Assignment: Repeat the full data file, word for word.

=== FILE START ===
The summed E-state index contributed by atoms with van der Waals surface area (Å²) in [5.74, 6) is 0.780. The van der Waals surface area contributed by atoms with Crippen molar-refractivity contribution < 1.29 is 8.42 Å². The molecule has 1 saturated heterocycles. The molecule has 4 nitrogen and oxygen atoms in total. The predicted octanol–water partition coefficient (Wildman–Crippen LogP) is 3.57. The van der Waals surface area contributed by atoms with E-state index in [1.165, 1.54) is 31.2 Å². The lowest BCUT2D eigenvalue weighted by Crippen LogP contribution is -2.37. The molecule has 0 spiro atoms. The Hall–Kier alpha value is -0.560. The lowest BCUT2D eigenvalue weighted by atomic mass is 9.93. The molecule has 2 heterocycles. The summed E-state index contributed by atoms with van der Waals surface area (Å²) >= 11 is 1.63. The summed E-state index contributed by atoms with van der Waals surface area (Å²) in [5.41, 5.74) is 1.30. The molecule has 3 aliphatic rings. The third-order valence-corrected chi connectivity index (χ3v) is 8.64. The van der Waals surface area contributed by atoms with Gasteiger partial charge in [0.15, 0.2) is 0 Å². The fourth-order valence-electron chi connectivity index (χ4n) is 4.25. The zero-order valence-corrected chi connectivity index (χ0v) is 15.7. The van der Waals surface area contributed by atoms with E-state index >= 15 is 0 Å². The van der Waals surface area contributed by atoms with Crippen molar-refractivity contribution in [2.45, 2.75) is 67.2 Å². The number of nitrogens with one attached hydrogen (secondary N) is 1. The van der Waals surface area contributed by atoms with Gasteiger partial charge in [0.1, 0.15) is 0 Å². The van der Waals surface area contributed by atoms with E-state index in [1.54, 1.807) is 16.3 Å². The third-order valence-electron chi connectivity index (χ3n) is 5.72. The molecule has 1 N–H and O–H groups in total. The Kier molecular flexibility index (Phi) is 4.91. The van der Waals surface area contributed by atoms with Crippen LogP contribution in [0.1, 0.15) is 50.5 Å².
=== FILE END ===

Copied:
The summed E-state index contributed by atoms with van der Waals surface area (Å²) in [5.74, 6) is 0.780. The van der Waals surface area contributed by atoms with Crippen molar-refractivity contribution < 1.29 is 8.42 Å². The molecule has 1 saturated heterocycles. The molecule has 4 nitrogen and oxygen atoms in total. The predicted octanol–water partition coefficient (Wildman–Crippen LogP) is 3.57. The van der Waals surface area contributed by atoms with E-state index in [1.165, 1.54) is 31.2 Å². The lowest BCUT2D eigenvalue weighted by Crippen LogP contribution is -2.37. The molecule has 0 spiro atoms. The Hall–Kier alpha value is -0.560. The lowest BCUT2D eigenvalue weighted by atomic mass is 9.93. The molecule has 2 heterocycles. The summed E-state index contributed by atoms with van der Waals surface area (Å²) >= 11 is 1.63. The summed E-state index contributed by atoms with van der Waals surface area (Å²) in [5.41, 5.74) is 1.30. The molecule has 3 aliphatic rings. The third-order valence-corrected chi connectivity index (χ3v) is 8.64. The van der Waals surface area contributed by atoms with Gasteiger partial charge in [0.15, 0.2) is 0 Å². The fourth-order valence-electron chi connectivity index (χ4n) is 4.25. The zero-order valence-corrected chi connectivity index (χ0v) is 15.7. The van der Waals surface area contributed by atoms with E-state index >= 15 is 0 Å². The van der Waals surface area contributed by atoms with Crippen molar-refractivity contribution in [2.45, 2.75) is 67.2 Å². The number of nitrogens with one attached hydrogen (secondary N) is 1. The van der Waals surface area contributed by atoms with Gasteiger partial charge in [0.1, 0.15) is 0 Å². The van der Waals surface area contributed by atoms with E-state index in [1.54, 1.807) is 16.3 Å². The third-order valence-electron chi connectivity index (χ3n) is 5.72. The molecule has 1 N–H and O–H groups in total. The Kier molecular flexibility index (Phi) is 4.91. The van der Waals surface area contributed by atoms with Crippen LogP contribution in [0.1, 0.15) is 50.5 Å².